Saturday, December 13, 2014

A Christmas Story by Marsha Fralick

The following story is based on my childhood memories of Christmas in 1957.  It shows how my family faced adversity and my thoughts about the events over a half century later.  

Christmas 1957 was one of the happiest days of my life.  It was made all the more joyful by surviving challenging times. 

On April Fool’s Day 1957, our house burned down.  I was 10 years old and was playing with my ducks in the irrigation ditch behind our house.  I heard screaming and run to the house to see my whole family crying and calling out my name.  My parents had all my brothers (ages 8, 6, 4, and 2) out of the house and they thought I was still inside.  I arrived just as my father was trying to go in our house, which was totally engulfed in flames, to find me.  He surely would have died if he went back into the house.  My parents were only able to save what was most valuable, our family, and nothing else.  Even my Dad’s wallet with his paycheck was left inside.
All my parents had were 5 children and a green 1950 station wagon which had the keys inside.  We were all wearing our oldest clothes that we used to do our chores.  Now we had no home or clothes to go to school.  We drove to Albuquerque to stay with my abuela.  She had only a 2 room house with one bed.  Our parents arranged us like logs on the bed and they slept on the floor.  In the morning my abuela made us frijoles and tortillas and we were happy to have good food.  I still think that frijoles and tortillas are the best food around. 

My father worked as a security guard at Los Alamos and was able to get government housing during the summer.  We moved to Los Alamos into a home with nothing in it.  Some of my Dad’s friends brought over boxes of clothing and household items.  I remember going through the boxes hoping to find something that would fit me.  There were lots of miscellaneous items including a small silver pin in the form of a cuckoo clock.  I was able to start school in Los Alamos with donated clothing and the cuckoo clock pin.

We met a Santa at one of the stores and my brothers wished for trucks and toy pistols and cowboy hats.  I wanted a doll dressed like a bride.  That Christmas was the year that I began to seriously doubt the existence of Santa Claus.  I knew that we would get nothing because we could barely afford food for the family.  We did manage a scraggly tree with one string of lights.  We all stared at the tree as if it were magical.  I don’t think I slept very much on Christmas Eve.  I dreamed of the bride doll and hoped for a new sweater.  As the lights came in the window I imagined it was Santa and the lights on the wall looked like Christmas presents.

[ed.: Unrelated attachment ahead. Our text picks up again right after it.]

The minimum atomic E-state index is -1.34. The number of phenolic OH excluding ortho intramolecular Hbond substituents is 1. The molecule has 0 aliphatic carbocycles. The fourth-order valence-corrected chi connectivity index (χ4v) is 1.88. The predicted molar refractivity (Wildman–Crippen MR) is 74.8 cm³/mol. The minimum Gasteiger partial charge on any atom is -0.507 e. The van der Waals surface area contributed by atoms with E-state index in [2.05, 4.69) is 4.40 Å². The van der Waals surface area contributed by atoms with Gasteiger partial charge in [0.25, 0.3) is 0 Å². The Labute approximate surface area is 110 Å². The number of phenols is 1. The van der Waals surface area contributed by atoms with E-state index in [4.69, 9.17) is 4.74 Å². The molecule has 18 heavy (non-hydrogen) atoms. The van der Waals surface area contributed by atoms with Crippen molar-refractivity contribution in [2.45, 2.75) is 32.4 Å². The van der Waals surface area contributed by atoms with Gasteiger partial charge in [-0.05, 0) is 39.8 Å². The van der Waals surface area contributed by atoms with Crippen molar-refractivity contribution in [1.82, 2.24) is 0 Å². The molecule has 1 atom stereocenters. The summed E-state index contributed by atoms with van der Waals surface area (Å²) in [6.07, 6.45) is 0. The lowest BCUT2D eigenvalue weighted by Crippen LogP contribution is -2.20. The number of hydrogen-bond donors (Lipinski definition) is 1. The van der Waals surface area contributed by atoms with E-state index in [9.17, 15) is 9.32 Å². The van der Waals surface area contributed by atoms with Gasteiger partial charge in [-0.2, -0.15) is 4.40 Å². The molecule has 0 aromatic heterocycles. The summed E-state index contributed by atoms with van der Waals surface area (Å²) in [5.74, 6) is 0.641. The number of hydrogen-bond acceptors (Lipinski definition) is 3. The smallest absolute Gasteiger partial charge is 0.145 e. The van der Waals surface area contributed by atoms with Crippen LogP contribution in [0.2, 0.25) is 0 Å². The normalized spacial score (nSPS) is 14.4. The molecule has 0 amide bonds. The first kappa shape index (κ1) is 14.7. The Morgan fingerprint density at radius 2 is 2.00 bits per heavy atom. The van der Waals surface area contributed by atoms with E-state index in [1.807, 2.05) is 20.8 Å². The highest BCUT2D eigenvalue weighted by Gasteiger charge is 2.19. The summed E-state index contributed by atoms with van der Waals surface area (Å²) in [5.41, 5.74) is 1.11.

On Christmas morning, we all went downstairs and looked at amazement at the 3 bicycles and 2 tricycles left by Santa.  There was a bride doll too.  My mother had made a most beautiful bridal dress for the doll.  There was even a blue sweater too.  We were all so happy that Santa remembered us in our new home.

I was cleaning out my jewelry box this year and found the little silver cuckoo clock pin that I received over a half century ago and remembered that Christmas which was one of the happiest days of my life.  My father has passed away and I never asked him how he managed to buy all those bicycles.  I never thanked him for risking his life to save mine either.  However, the Christmas spirit that I experienced as a child still lives strong in my home.   My Christmas tree still looks magical.  I just bought some new bicycles for my granddaughters too.  

Here is a photo of that Christmas in 1957.